Name and Identity
Name and Identity
- Official seal of the Municipality of Casiguran
- Sun with 24 rays-represent the 24 brgys. Of the municipality of Casiguran
- Ermita Hill-the hisporical and culture Landmark of Casiguran
- Rice Land-one of the major occupations of Casiguran (Rice Farming).
- Beautiful Beaches-the main attraction of Casiguran (potential tourism)
- Coconuts-one of the major products of Casiguran (coconut plantation)
- Fishing Boat-one of the major sources of livelihood of Casiguran (fishing industry)
- Signifies the year the municipality of Casiguran was founded, the 13th day of June.
Casiguran is located in the northern part of the Aurora Province of approximately 120 kms.in the distance from the capital town of Baler.
It is bounded on the north by the municipality of Dilasag; on the east by the Pacific Ocean on the south by the town of Dinalungan and on the west by Quirino Province. The town is just two kms. Away from the sea and its elevation is about 200 ft. above the sea level. It is located at 125 deg. 0’ longitude and 16 deg. 6’30” latitude.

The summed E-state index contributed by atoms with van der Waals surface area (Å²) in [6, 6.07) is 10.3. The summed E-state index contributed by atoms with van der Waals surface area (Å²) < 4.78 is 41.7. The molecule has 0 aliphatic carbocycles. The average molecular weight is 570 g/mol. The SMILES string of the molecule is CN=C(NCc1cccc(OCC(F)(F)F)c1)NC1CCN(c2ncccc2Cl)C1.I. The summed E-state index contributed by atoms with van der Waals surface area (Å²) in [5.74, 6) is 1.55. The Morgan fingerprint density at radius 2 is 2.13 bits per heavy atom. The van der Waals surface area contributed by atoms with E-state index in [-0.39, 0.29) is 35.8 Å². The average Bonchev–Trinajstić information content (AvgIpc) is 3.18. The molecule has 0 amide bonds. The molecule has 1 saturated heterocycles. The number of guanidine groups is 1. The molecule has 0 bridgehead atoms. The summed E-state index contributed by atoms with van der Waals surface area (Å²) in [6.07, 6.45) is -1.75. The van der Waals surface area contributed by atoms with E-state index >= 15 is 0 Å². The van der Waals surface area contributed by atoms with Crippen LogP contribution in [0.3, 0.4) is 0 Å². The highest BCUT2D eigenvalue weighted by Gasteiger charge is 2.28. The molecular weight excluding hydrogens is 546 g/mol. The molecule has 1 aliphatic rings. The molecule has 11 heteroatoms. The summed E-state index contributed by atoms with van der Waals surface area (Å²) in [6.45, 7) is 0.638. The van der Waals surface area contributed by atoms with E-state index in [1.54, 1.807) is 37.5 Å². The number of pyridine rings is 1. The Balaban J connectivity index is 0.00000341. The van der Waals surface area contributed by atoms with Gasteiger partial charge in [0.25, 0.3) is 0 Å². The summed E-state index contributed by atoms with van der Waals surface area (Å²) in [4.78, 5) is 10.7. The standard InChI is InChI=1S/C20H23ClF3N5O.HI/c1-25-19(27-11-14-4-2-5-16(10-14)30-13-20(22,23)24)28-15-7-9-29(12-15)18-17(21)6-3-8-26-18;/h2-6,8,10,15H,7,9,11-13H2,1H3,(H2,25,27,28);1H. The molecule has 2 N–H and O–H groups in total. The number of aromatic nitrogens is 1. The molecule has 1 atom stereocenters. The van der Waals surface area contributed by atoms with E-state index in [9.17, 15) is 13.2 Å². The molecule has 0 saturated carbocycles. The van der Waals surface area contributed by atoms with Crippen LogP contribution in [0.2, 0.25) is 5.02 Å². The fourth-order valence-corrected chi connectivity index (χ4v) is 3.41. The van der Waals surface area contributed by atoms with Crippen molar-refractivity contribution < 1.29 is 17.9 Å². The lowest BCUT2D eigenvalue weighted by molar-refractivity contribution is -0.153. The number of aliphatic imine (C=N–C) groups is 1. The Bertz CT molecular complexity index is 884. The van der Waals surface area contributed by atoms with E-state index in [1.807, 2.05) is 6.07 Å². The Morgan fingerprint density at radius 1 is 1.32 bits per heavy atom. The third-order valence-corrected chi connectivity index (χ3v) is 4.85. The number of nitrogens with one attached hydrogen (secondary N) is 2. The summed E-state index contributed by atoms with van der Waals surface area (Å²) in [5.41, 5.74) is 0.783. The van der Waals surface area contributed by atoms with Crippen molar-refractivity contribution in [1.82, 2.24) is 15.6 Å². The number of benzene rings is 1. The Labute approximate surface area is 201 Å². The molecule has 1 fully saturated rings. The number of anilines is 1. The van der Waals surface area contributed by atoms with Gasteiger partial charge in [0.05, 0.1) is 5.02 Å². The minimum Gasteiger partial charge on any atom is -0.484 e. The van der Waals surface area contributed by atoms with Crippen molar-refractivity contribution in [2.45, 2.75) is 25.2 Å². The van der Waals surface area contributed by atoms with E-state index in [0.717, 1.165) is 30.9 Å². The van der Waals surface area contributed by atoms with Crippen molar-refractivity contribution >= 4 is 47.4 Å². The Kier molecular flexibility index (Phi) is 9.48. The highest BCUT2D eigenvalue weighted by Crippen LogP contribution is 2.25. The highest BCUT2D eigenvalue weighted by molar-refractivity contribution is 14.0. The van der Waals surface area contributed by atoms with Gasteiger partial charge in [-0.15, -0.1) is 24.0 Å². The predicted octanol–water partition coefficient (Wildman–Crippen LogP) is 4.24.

The town gets its name from the native word “KASIGURUHAN” which means safety. The early inhabitants settled in the place because it has a fine bay in good port of anchorage. During stormy weather sailing vessels sought sanctuary at Casiguran Sound.
Casiguran was founded in 1609 when group Franciscan friars headed Fr. Blas Palomino establish a mission. This place was the last frontier in the evangelization of the natives along the Sierra Madre Mountains; the mission under ecclesiastical administration of the Bishopric of the Nueva Caceres which was based in Camarines Province.
These Franciscan friars worked hard in the Christianization of the natives. They labored hard in converting the savage Cimarrones for north and west of the mission but due to danger and worse terrain, the evangelist returned to their base at Casiguran. Notable among these missionaries were Fray Pedro de la Conception and Fray Joseph Fonte.